I came across the most recent film by Keichii Matsuda which concerns a possible future of work, with the protagonist embedded in an (aesthetically Microsoft-style) augmented reality of screen-surfaces, and in which the narrative denouement is a sort of trans-human ‘uploading’ moment.
I like Matsuda’s work. i think he skilfully and playfully provokes particular sorts of conversations, mostly about what we used to call ‘immersion’ and the nature of mediation. This has, predictably happened in terms of human vs. AI vs. eschatology (etc etc.) sorts of narratives in various outlets (e.g. the Verge). The first time I encountered his work was at a Passenger Films event at which Rob Kitchin talked about theorisations of mediation in relation to both Matsuda’s work and the (original) Disney film ‘Tron‘.
What is perhaps (briefly) interesting here are two things:
- The narrative is a provocative short story that asks us to reflect upon how our world of work and technological development get us from now (the status quo) to an apparent future state of affairs, which carries with it certain kinds of ethical, normative and political contentions. So, this is a story that piggybacks the growing narrative of ‘post-work’ or widespread automation of work by apparently ‘inhuman’ technologies (i.e. A.I) that provokes debate about the roles of ‘technology’ and ‘work’ and what it means to be ‘human’. Interestingly, this (arguably) places “Merger” in the genre of ‘fantasy’ rather than ‘science fiction’ – it is, after all, an eschatological story (I don’t see this final point as a negative). I suppose it could also be seen as a fictional suicide note but I’d rather not dwell on that…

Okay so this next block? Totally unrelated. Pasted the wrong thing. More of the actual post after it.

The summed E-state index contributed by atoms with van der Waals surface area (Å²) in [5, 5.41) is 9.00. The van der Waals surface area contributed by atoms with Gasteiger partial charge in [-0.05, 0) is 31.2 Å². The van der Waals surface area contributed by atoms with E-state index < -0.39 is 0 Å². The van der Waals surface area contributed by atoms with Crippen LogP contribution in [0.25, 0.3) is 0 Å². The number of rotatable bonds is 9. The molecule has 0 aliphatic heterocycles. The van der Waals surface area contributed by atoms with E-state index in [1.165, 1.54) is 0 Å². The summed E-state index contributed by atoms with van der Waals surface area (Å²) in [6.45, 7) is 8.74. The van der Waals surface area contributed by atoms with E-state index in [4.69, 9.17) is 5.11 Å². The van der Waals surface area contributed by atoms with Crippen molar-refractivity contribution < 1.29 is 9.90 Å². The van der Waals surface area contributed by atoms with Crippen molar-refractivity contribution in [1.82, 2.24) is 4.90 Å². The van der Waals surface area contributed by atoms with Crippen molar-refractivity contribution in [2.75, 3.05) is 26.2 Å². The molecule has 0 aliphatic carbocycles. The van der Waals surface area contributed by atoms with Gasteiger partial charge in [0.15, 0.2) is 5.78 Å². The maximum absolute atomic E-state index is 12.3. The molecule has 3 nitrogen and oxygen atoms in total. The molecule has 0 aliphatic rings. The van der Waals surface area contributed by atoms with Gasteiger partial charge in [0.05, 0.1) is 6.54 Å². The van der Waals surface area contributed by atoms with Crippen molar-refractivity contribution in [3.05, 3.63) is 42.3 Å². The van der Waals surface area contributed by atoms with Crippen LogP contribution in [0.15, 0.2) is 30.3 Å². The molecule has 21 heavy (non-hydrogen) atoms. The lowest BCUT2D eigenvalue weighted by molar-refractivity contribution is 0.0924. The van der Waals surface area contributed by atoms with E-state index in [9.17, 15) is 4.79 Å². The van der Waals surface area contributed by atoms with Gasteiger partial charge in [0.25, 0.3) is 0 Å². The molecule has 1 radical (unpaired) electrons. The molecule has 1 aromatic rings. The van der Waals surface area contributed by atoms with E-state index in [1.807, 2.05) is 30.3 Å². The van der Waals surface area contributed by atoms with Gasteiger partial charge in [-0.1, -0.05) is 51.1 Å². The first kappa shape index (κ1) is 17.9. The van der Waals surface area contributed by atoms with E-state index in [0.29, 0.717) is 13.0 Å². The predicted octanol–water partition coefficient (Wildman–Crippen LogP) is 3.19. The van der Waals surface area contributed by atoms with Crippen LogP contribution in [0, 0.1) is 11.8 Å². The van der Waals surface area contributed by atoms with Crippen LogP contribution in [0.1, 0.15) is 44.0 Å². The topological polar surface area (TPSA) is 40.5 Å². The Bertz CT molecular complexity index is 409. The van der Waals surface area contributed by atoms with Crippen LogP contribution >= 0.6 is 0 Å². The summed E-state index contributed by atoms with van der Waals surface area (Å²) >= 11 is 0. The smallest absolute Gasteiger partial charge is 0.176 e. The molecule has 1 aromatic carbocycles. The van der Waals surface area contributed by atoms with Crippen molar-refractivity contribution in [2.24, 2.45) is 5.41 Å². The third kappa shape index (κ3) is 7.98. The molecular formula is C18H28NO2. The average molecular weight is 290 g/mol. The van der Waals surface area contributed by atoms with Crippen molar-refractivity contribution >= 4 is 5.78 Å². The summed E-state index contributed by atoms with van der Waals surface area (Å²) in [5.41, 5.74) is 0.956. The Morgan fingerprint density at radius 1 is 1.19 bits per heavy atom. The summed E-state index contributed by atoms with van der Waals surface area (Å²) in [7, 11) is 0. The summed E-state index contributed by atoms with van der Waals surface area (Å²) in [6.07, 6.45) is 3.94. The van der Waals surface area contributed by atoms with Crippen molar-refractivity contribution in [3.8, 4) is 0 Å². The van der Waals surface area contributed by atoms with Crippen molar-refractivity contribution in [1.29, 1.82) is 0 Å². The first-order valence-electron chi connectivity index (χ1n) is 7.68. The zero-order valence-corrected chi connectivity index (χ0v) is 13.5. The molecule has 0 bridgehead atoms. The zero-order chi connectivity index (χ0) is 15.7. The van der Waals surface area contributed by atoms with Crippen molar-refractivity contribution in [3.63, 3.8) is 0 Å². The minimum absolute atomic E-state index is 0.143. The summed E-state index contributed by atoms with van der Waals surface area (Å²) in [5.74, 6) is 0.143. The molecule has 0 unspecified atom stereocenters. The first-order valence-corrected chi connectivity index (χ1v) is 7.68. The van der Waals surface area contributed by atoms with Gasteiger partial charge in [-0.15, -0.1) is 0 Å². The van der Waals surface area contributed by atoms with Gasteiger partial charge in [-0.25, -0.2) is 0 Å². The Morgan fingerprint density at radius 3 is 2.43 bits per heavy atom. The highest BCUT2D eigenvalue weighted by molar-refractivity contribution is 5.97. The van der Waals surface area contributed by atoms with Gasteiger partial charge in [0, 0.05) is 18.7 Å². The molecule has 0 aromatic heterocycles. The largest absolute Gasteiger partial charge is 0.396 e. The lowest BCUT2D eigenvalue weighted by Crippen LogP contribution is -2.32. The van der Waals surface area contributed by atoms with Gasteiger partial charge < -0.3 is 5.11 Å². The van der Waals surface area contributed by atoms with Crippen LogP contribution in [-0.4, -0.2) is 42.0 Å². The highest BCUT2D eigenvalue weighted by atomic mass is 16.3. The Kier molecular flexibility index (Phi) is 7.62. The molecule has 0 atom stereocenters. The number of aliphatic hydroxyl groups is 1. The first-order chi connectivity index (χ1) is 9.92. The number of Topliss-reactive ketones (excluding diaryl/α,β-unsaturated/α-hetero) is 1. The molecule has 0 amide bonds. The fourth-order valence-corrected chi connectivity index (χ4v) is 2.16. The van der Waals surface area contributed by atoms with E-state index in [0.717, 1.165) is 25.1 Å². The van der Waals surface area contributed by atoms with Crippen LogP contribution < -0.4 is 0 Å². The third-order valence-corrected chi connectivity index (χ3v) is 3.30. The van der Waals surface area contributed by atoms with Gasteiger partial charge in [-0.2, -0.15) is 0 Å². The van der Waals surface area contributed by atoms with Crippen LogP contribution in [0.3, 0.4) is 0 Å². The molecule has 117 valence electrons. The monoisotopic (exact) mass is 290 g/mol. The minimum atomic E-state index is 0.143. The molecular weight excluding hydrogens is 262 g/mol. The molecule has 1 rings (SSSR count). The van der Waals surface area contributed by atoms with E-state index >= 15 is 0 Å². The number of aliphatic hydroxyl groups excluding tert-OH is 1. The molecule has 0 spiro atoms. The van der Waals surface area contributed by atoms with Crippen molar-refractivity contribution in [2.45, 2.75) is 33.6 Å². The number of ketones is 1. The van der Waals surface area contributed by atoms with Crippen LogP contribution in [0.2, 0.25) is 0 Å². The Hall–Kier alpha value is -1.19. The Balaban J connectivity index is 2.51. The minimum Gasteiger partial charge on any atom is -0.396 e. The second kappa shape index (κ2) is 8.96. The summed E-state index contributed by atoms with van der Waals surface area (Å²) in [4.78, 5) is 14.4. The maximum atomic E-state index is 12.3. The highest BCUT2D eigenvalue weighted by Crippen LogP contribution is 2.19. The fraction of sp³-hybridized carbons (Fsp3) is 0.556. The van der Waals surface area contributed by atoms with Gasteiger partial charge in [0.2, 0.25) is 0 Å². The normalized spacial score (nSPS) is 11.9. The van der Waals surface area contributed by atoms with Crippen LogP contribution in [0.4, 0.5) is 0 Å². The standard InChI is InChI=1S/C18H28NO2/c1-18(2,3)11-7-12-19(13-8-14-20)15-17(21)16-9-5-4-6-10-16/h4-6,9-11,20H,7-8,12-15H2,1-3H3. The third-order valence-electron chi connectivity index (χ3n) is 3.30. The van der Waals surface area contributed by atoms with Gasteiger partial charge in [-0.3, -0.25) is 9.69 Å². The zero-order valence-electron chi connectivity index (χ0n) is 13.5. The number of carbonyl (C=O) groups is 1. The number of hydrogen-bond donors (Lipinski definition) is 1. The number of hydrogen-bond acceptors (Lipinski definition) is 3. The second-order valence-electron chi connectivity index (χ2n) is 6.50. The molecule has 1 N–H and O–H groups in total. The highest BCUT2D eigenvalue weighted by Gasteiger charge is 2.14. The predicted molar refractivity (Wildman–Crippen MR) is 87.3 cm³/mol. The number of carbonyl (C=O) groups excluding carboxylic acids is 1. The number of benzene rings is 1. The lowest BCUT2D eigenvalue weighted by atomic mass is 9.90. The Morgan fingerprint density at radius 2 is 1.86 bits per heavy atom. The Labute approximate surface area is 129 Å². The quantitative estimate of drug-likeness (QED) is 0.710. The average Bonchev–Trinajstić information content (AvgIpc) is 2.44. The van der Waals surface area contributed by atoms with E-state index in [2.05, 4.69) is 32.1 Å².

- The depiction of the interface and the interaction with the technology-world of the protagonist– and indeed the depiction of these within a 360-degree video –are as important as the story to what the video is signifying. By which I mean – like the videos I called ‘vision videos’ back in 2009/10 (and (in some cases) might be called ‘design fiction’ or ‘diagetic prototypes’) – this video is also trying to show you and perhaps sell you the idea of a technology (Matsuda recently worked for Leap Motion). As I and others have argued – the more familiar audiences are with prospective/speculative technologies the more likely we are (perhaps) to sympathise with their funding/ production/ marketing and ultimately to adopt them.